Roy van Kaathoven
Full Stack Developer

22 Oct

Isolating memory leaks in a concurrent system

While working on Advanced-Forms i have to deal with various memory issues which arise when running the server application.

The server component of Advanced-Forms is a continuously running background service which can run many different components in parallel at any given moment. Some of these components are third party maintained by other companies or open sources projects like FTP, Mail, Data Conversions, etc..

Sometimes a component will leak memory and it has to be traced down. When i tracked it down and it happens to be an open source project then i can patch it and send the patch back upstream. The change will be merged and i don't have to maintain a separate repository with my own fixes.

In other cases the component is from a company which does not accept patches or the leak is way harder to track down or the code changes are just to big to maintain a separate repository with patches.

In the second case the component can be isolated in a separate AppDomain and any leaked memory will be cleaned up when the AppDomain is released. What is a Appdomain you ask? Well it provides a layer of isolation, unloading, and security boundaries for executing managed code within a process. You would think that things like static variables are "per program" but it's actually per AppDomain.

AppDomains are costly to create so creating more then necessary is a waste of resources and will hurt performance. Reusing an AppDomain will drastically speed things up.

Lets define the interface of the Object Pool. The pool must be able to give an object and we must be able to return the object to be reused.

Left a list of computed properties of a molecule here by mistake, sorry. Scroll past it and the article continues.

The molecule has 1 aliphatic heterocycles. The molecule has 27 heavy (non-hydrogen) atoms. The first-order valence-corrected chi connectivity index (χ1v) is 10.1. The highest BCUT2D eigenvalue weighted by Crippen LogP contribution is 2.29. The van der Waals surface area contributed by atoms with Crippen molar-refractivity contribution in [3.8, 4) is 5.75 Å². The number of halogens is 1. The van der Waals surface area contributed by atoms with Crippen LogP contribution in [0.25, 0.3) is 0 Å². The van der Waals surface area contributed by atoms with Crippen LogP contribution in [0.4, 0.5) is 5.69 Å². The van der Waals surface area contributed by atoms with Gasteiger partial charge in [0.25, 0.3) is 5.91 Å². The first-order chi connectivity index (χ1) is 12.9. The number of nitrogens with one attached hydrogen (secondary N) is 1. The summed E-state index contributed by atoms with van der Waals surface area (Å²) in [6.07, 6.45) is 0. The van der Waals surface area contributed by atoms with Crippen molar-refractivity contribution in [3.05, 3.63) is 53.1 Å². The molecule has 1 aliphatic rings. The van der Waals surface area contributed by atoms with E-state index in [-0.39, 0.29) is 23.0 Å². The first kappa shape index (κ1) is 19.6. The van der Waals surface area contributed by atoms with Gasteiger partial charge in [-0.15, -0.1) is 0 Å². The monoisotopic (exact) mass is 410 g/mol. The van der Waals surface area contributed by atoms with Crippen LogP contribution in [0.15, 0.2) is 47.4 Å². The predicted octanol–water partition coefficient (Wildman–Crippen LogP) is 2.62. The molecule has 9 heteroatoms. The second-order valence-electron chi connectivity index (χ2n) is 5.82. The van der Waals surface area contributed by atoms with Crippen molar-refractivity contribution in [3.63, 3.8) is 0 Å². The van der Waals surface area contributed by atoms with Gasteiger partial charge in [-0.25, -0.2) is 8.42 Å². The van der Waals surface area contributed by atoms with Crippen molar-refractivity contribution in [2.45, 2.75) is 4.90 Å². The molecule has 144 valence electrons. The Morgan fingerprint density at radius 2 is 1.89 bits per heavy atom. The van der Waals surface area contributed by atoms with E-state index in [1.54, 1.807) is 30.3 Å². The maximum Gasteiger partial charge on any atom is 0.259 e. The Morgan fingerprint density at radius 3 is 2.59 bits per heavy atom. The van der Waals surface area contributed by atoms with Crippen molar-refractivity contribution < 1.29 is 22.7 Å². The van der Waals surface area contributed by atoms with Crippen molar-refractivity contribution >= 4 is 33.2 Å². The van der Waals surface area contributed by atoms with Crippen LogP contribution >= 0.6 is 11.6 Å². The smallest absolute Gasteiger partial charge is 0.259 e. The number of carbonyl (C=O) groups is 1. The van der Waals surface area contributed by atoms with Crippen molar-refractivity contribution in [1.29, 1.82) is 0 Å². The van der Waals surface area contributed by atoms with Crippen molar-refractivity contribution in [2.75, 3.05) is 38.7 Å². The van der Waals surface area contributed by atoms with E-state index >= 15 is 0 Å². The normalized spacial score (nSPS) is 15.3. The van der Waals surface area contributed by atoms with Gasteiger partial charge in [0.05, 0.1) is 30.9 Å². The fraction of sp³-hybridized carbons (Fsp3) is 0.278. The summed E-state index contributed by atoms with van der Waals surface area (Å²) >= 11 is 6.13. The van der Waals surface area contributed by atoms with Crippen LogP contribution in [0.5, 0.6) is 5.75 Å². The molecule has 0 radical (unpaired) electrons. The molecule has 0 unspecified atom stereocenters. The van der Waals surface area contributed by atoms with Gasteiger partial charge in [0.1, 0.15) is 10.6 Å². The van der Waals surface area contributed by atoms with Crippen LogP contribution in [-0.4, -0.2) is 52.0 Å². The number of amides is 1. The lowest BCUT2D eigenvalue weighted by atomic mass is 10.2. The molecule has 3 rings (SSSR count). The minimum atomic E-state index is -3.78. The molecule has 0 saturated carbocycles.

public interface IObjectPool where T : IDisposable
{
    T GetObject();
    void GetObject(Action func);
    void ReleaseObject(T obj);
}

The GetObject(Action func); is a convenience method to get and automatically release an object, it can be used as follows:

pool.GetObject(obj => obj.DoSomething())

The object pool must return an object, in this case an AppDomain when calling the GetObject method. When an object is already in use by another thread then create a new object and return it. This way a thread does not have to wait for other threads to complete their work, and objects will be reused.

When the objectpool is heavily used then there typically will be the same amount of objects in the pool as there are available threads (usually 2 for each available core)

public abstract class ConcurrentObjectPool : IObjectPool, IDisposable where T : IDisposable
{
    private readonly List _available = new List();

    private readonly List _inUse = new List();

    protected abstract T CreateObject();

    protected abstract void CleanUp(T obj);

    protected abstract bool ShouldCleanup(T obj);

    public T GetObject()
    {
        lock (_available)
        {
            if (_available.Count != 0)
            {
                var po = _available[0];
                _inUse.Add(po);
                _available.RemoveAt(0);
                return po;
            }
            else
            {
                var po = CreateObject();
                _inUse.Add(po);
                return po;
            }